As most of our On Pasture readers know, I created a method for teaching cows and other livestock to eat weeds. I started in 2004 and for the last 11 years, I’ve been training animals and showing others how to train theirs. Along the way, I began to notice that the cows I trained to eat weeds, also began eating other things. In fact, I was pretty excited when I realized that “educated cows” were every bit as good at eating brush as the goats I’d worked with on brush management for 7 years. (Head over here to see the video of how excited I was, along with some great information on why brush is great forage for cows.)
After seeing what good brush managers cows can be, I started telling folks that I would prefer using them to goats to manage brush in some circumstances. Murray from Texas saw one of my quotes about this in Farm Show magazine and wrote me with a question:
“I presume you are working with Texas longhorns. They thrive on brush and will give you a very saleable product when you are done.”
I wrote Murray back. I told him I had worked with some longhorns, but most of the cows I’ve trained are Angus, Angus-cross, and some herefords. What I’ve found after a decade of doing this, is that while some individuals are better than others at eating weeds and brush, it has not been breed specific. In fact, one of the longhorns in my first group of weed trainees was the worst weed- and brush-eater of the group.
The idea that breed doesn’t matter when it comes to what an animal eats is an unusual concept for many of us so maybe thinking of it this way will help: People in the frozen north eat walrus blubber, and insects are tasty to folks raised in some places. I don’t eat any of those things, but it’s not because I can’t. It’s because I come from a different culture where I’ve learned to eat different things.
Murray wrote back again to say that pastures grazed by Angus and Herefords tended to become overgrown with brush and that he’d never had to teach a Longhorn to eat brush, but that they just did what came naturally. He’s right. His Longhorns are eating what generations of his longhorns have eaten. But that doesn’t make them better than other cattle. They just have different experiences. Or better put: They have a different culture.
The reason for the difference is that animals eat what their moms ate, as shown in this video:
If you have a slow connection what the video shows is two different groups of ewes and their young. The first group of ewes only eat Caragena, and when their lambs are put into the pen and given a choice between Caragena and Russian Olive, they choose Caragena. The second group of ewes only eats Russian Olive, and their lambs choose that when they are put in the pen by themselves. When the two groups of lambs are put in the pen together with the two plants, they separate into their groups according to what their moms ate. Researchers have found that these kinds of preferences passed from mom to offspring are very long lasting, and even when a young animal learns to eat new things, it will always show a preference for the foods it learned to eat from its Mom.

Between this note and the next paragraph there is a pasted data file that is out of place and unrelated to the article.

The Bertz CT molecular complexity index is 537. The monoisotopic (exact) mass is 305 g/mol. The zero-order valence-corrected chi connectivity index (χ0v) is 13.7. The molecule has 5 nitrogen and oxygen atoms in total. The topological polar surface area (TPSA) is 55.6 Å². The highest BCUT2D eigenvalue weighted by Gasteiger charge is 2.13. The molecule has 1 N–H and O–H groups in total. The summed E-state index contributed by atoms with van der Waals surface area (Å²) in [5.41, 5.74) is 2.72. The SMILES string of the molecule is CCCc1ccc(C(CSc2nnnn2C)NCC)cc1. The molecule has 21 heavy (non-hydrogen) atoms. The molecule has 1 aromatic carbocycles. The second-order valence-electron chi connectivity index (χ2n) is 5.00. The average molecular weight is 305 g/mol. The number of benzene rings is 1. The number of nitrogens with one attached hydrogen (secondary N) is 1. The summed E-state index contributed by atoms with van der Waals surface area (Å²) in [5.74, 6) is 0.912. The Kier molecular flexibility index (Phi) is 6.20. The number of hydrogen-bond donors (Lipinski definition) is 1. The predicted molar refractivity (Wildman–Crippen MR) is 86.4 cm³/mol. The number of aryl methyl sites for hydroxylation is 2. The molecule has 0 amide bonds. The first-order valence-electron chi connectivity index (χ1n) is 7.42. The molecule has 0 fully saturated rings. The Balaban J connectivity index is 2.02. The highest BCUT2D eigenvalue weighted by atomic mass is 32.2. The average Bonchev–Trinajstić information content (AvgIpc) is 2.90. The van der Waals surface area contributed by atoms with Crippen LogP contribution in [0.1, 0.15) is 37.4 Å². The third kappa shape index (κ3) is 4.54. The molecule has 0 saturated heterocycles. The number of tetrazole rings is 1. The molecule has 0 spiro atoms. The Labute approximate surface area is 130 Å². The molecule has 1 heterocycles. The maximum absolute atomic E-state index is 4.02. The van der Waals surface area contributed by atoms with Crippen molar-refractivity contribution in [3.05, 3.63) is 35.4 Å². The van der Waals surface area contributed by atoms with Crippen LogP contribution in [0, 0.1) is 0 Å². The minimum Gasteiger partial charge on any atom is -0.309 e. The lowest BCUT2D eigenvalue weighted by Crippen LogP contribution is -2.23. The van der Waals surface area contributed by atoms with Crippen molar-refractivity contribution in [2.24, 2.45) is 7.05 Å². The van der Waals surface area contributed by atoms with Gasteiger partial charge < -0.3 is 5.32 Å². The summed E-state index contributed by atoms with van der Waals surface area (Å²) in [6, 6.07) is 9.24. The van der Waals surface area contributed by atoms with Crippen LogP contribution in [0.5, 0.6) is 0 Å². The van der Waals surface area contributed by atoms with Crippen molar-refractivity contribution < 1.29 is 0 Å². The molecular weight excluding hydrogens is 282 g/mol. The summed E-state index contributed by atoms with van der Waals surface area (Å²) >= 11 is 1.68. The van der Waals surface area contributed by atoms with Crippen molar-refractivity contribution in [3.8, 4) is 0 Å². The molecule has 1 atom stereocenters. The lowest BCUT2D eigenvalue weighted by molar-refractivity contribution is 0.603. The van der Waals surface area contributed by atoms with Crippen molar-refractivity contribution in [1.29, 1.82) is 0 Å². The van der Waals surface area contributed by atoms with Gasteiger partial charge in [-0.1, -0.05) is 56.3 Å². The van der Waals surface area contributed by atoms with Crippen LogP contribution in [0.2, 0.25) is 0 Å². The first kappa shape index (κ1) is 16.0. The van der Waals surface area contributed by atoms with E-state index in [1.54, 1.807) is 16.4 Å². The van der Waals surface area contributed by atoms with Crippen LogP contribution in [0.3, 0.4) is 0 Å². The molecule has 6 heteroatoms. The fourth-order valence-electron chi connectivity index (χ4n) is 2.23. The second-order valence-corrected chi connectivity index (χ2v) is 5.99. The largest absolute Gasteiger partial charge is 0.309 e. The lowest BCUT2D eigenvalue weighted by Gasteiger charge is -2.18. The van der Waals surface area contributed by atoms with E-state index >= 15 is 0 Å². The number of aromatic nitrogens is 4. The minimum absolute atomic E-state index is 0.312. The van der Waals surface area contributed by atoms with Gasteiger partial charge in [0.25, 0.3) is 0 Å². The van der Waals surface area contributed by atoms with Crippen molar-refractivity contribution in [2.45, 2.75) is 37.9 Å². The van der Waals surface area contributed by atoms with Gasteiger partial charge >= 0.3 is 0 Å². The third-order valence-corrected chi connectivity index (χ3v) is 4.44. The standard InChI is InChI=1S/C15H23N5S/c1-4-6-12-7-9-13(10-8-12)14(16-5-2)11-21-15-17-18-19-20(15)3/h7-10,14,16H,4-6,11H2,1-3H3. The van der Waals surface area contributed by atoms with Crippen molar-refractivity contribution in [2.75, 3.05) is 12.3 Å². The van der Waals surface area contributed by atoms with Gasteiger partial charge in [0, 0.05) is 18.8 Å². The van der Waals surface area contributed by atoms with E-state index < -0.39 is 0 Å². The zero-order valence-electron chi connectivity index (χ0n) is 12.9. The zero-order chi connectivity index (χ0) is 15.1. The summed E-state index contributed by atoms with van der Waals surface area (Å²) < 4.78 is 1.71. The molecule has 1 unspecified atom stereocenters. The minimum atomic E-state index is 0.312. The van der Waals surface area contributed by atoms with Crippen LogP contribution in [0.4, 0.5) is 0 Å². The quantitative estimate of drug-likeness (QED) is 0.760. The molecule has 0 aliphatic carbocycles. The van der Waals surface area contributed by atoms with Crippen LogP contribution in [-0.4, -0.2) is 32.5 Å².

Here Are Some Examples of Different Animal Cultures:
I worked with a herd of Angus crosses in Boulder County, Colorado. From the first time I saw them they ate field bindweed, and they ate LOTS of it. I took a sample for analysis to a lab in Greeley, Colorado. A farmer I met there was amazed that cows could be trained to eat weeds, and said, “Boy, if you could get them to eat field bindweed, that would be amazing.” So I told her that I knew they could learn because I had cows who ate it without any training at all.
A rancher in Colorado moved his herd from the arid rangelands in Colorado to a Nebraska ranch with lush green pastures. The cattle didn’t do well at all in spite of having so much forage. His herd was looking for the familiar plants of home, and they didn’t know what to do in their new pastures. Eventually the rancher sold them all and replaced them with cattle familiar with the area.
On Pasture author Darrell Emmick has lots of experience transitioning confinement dairies to pasture-based dairies. He says that the first time a herd of dairy cows gets sent to pasture it can be a scary experience for the people and the cow. Animals raised in a barn don’t recognize pasture as food, and they run around the pasture and then head back to the barn. Their milk production can drop until they figure out that what they’re tromping around on is actually edible.
I had a similar experience with goats raised in confinement as part of a research project at Utah State University. They were given to me to add to my brush management herd and at first they lost a lot of weight because they didn’t know what to eat outdoors. I watched as they stuck their noses up next to my brush-eating herd, checking out what they were eating, until they finally learned that grazing was good.
Why Do You Care About Animal Culture?
You can use this information when you’re looking at bringing new livestock onto your place. Do they come from a place that has similar forage? Or will they need to learn something new? If they need to learn something new, what can you do to make that transition as easy and stress-free as possible? Fencing them in with close contact to the rest of your herd might help. I found it helpful to feed my goats what they were accustomed to while at the same time introducing them to a few of the foods they would be eating in pasture. And if you really want to go crazy and change your herd’s culture, head over here for tips on how to teach animals to eat new things.
Editors Note: Kathy says thanks to Beth Burritt for all her work on getting the word out about how animals choose what to eat.